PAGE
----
Why Johnson's Baby Powder Made From Talc Is Being Banned Internationally
Some nations such as India are doing their best to warn mothers not to use talcum powder on their babies
Monday, June 5, 2023 - The Johnson & Johnson talcum powder cancer scandal has reached international proportions as India is warning their citizens not to use Johnson's Baby Powder made from talc, and especially not to use it on their babies. Dermatologists there are concerned because the of people there are mostly unaware of the connection between talc, asbestos, and cancer. An article published the other day in IndiaExpress.com describes talcum powder as once being the go-to solution for the problem of diaper rash and other skin irritations due to sweating and chafing from high heat and humidity. A medical expert tells IE that talcum powder including the nation's best-selling Johnson's Baby Powder is mined adjacent to and sometimes interlaced with or overlapping asbestos, a known carcinogen, and that cross-contamination is inevitable. As a side note, the mining of talc and asbestos entails open-pit blasting where the hard minerals of talc and asbestos are pulverized into the air and scooped up after the fine particle fall to the ground. Once contaminated it is impossible to remove asbestos from talc and a person is playing Russian Roulette as not every bottle is guaranteed to be contaminated. In fact, Johnson & Johnson continues to tell the public that they have frequently tested their talc for asbestos and that every test was negative. The company insists that Johnsonís Baby Powder made from talc is safe, pure, and asbestos-free. Talcum powder lawsuits number in the tens of thousands.
Such a representation is opposed to that of Georgia (USA) based microscope biologist and frequent plaintiff expert witness Dr. William Longo, working for Materials Analytical Services, LLC, who has testified under oath to members of the US Congress that asbestos frequently can be found in talc. According to Mesothelioma.com, Dr. Longo's congressional testimony highlighted the findings of asbestos in an alarmingly high percentage of talcum powder bottles. " Dr. Longo argued that the Cosmetics Industry used and uses sub-standard asbestos testing methods that were inadequate to detect the deadly carcinogen, "The cosmetic talc industry has, in that time, accumulated hundreds if not thousands of testing results that report 'no detectable or quantifiable asbestos.' These reports, regarded by the manufacturers as 'negative,' are very misleading as they result from analytical and methodological techniques with poor detection limits." "(Dr. Longo) He analyzed samples of Johnson & Johnson's baby powder from the 1940s to the 2000s, along with the company's current products. He tested the products for asbestos using the Heavy Liquid Separation (HLS) technique, which is more sensitive than the testing methods used by Johnson & Johnson. Overall, Dr. Longo discovered 65% of all samples tested positive for asbestos."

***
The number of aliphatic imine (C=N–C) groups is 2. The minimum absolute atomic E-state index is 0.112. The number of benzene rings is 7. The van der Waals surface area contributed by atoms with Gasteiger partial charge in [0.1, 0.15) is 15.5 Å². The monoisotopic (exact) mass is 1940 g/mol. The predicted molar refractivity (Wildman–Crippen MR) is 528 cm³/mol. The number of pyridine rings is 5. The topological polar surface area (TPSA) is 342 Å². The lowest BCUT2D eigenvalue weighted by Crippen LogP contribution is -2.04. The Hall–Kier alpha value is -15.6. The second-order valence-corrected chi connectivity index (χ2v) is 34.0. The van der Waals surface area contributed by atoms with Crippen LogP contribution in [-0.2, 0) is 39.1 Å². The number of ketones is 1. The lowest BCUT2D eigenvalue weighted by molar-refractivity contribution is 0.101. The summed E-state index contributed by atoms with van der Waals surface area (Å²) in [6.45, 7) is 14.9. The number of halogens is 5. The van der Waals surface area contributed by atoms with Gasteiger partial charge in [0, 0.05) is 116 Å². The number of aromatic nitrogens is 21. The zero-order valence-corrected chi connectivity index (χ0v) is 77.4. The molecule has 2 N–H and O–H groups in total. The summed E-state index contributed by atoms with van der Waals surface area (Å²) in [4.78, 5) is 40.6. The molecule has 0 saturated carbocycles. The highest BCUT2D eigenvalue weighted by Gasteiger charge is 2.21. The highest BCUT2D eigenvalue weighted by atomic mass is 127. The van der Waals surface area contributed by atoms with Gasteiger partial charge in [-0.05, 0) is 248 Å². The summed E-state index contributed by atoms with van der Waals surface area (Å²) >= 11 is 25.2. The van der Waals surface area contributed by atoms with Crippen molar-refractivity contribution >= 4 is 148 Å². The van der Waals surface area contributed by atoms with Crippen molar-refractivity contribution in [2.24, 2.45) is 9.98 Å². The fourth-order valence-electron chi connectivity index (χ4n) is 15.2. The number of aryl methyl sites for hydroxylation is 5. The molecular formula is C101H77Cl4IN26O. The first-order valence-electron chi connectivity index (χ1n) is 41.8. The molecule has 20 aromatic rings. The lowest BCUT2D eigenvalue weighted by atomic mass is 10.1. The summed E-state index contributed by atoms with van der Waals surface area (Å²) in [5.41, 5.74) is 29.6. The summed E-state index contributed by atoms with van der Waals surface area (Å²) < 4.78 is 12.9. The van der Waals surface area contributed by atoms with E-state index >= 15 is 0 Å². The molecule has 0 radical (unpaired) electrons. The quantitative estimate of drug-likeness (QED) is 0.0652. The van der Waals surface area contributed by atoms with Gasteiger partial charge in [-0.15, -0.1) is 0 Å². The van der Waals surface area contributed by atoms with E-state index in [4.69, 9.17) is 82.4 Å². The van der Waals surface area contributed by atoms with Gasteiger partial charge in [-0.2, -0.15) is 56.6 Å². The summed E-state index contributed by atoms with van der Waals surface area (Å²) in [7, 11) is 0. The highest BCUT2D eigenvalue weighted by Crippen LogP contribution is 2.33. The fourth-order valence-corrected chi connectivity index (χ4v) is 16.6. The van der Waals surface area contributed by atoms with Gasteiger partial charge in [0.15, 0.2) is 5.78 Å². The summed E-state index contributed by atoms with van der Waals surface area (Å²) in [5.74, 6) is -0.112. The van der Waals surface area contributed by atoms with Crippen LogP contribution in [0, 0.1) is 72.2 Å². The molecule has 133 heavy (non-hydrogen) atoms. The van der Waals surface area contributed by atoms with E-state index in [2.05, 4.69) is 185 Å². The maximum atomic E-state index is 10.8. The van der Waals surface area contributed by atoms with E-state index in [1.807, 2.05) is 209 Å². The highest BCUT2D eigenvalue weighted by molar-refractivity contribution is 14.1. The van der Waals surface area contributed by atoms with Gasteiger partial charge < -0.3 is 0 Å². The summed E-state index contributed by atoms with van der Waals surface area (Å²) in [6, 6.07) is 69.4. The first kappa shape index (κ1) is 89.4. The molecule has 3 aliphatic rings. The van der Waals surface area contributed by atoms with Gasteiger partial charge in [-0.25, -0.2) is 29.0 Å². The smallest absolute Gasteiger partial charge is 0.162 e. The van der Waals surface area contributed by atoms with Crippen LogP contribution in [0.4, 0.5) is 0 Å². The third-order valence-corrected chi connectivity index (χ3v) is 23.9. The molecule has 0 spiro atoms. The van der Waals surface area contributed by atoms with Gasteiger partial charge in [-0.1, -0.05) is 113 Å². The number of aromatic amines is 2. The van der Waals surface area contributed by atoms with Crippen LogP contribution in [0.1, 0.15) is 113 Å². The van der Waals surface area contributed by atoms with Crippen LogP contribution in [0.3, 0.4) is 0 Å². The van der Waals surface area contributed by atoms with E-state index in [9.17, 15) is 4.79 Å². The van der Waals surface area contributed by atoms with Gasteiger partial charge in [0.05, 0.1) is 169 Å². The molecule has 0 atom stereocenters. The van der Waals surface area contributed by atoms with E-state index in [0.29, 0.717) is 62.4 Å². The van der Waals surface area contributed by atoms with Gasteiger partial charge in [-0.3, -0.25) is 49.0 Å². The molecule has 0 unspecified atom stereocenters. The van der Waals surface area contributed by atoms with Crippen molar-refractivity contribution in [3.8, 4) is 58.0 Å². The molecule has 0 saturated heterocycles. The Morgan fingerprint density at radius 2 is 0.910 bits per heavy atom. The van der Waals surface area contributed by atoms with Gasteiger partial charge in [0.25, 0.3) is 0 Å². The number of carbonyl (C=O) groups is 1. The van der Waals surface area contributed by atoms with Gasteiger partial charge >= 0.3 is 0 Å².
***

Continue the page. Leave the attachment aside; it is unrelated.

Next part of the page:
It was not until the US Food and Drug Administration (FDA) tested bottles of Johnson's Baby Powder and confirmed they found asbestos did Johnson & Johnson discontinue selling Johnson's Baby Powder with talc, but only in Canada and the US. the company continued to sell talcum powder in India, a massive market with an ideal climate and of course a potentially less well-informed demographic. Additionally, the nation of Zimbabwe has banned Johnson's Baby Powder effective immediately and is warning their citizens that "talc used in the product is highly toxic."